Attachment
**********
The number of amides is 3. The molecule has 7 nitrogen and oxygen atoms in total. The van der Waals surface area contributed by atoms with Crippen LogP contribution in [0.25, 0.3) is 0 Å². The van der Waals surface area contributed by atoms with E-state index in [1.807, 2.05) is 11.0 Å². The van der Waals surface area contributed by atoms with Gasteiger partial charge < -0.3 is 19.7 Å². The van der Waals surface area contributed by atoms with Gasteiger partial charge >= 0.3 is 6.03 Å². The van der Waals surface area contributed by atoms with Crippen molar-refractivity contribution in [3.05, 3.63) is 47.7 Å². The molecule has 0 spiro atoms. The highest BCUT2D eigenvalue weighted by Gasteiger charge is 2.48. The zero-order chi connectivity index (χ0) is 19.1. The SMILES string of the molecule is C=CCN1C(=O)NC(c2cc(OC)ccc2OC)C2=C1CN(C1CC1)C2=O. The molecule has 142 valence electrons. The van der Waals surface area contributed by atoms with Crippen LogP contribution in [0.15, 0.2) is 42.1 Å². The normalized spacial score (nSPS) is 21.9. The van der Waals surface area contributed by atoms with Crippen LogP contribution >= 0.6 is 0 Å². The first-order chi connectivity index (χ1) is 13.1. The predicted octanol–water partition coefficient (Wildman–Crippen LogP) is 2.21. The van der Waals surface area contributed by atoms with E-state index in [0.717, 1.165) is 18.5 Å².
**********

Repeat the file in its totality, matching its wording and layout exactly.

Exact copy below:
The number of amides is 3. The molecule has 7 nitrogen and oxygen atoms in total. The van der Waals surface area contributed by atoms with Crippen LogP contribution in [0.25, 0.3) is 0 Å². The van der Waals surface area contributed by atoms with E-state index in [1.807, 2.05) is 11.0 Å². The van der Waals surface area contributed by atoms with Gasteiger partial charge < -0.3 is 19.7 Å². The van der Waals surface area contributed by atoms with Gasteiger partial charge >= 0.3 is 6.03 Å². The van der Waals surface area contributed by atoms with Crippen molar-refractivity contribution in [3.05, 3.63) is 47.7 Å². The molecule has 0 spiro atoms. The highest BCUT2D eigenvalue weighted by Gasteiger charge is 2.48. The zero-order chi connectivity index (χ0) is 19.1. The SMILES string of the molecule is C=CCN1C(=O)NC(c2cc(OC)ccc2OC)C2=C1CN(C1CC1)C2=O. The molecule has 142 valence electrons. The van der Waals surface area contributed by atoms with Crippen LogP contribution in [0.15, 0.2) is 42.1 Å². The normalized spacial score (nSPS) is 21.9. The van der Waals surface area contributed by atoms with Crippen LogP contribution >= 0.6 is 0 Å². The first-order chi connectivity index (χ1) is 13.1. The predicted octanol–water partition coefficient (Wildman–Crippen LogP) is 2.21. The van der Waals surface area contributed by atoms with E-state index in [0.717, 1.165) is 18.5 Å².